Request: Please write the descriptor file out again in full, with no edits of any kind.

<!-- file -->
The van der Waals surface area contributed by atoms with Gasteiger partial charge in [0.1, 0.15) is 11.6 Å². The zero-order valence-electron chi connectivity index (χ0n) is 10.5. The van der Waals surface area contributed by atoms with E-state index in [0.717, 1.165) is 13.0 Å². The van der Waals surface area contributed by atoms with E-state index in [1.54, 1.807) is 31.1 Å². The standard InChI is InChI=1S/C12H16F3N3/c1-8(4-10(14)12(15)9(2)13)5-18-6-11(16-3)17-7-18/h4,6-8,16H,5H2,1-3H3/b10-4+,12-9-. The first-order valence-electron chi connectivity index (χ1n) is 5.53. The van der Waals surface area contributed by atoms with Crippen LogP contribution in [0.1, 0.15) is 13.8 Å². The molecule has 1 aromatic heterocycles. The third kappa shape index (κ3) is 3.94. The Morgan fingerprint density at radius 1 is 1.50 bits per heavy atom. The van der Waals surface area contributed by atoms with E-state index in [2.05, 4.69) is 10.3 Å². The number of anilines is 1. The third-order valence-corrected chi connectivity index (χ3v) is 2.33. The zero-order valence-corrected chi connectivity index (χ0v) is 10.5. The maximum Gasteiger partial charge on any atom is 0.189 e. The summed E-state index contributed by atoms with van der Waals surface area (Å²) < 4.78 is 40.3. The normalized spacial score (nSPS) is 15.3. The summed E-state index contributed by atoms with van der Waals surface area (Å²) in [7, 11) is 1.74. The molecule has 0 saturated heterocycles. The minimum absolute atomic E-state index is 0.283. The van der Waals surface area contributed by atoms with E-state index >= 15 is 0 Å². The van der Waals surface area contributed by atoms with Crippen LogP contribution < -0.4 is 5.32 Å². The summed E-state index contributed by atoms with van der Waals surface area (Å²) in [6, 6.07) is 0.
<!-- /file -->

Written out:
The van der Waals surface area contributed by atoms with Gasteiger partial charge in [0.1, 0.15) is 11.6 Å². The zero-order valence-electron chi connectivity index (χ0n) is 10.5. The van der Waals surface area contributed by atoms with E-state index in [0.717, 1.165) is 13.0 Å². The van der Waals surface area contributed by atoms with E-state index in [1.54, 1.807) is 31.1 Å². The standard InChI is InChI=1S/C12H16F3N3/c1-8(4-10(14)12(15)9(2)13)5-18-6-11(16-3)17-7-18/h4,6-8,16H,5H2,1-3H3/b10-4+,12-9-. The first-order valence-electron chi connectivity index (χ1n) is 5.53. The van der Waals surface area contributed by atoms with Crippen LogP contribution in [0.1, 0.15) is 13.8 Å². The molecule has 1 aromatic heterocycles. The third kappa shape index (κ3) is 3.94. The Morgan fingerprint density at radius 1 is 1.50 bits per heavy atom. The van der Waals surface area contributed by atoms with E-state index in [2.05, 4.69) is 10.3 Å². The number of anilines is 1. The third-order valence-corrected chi connectivity index (χ3v) is 2.33. The zero-order valence-corrected chi connectivity index (χ0v) is 10.5. The maximum Gasteiger partial charge on any atom is 0.189 e. The summed E-state index contributed by atoms with van der Waals surface area (Å²) < 4.78 is 40.3. The normalized spacial score (nSPS) is 15.3. The summed E-state index contributed by atoms with van der Waals surface area (Å²) in [7, 11) is 1.74. The molecule has 0 saturated heterocycles. The minimum absolute atomic E-state index is 0.283. The van der Waals surface area contributed by atoms with E-state index >= 15 is 0 Å². The van der Waals surface area contributed by atoms with Crippen LogP contribution < -0.4 is 5.32 Å². The summed E-state index contributed by atoms with van der Waals surface area (Å²) in [6, 6.07) is 0.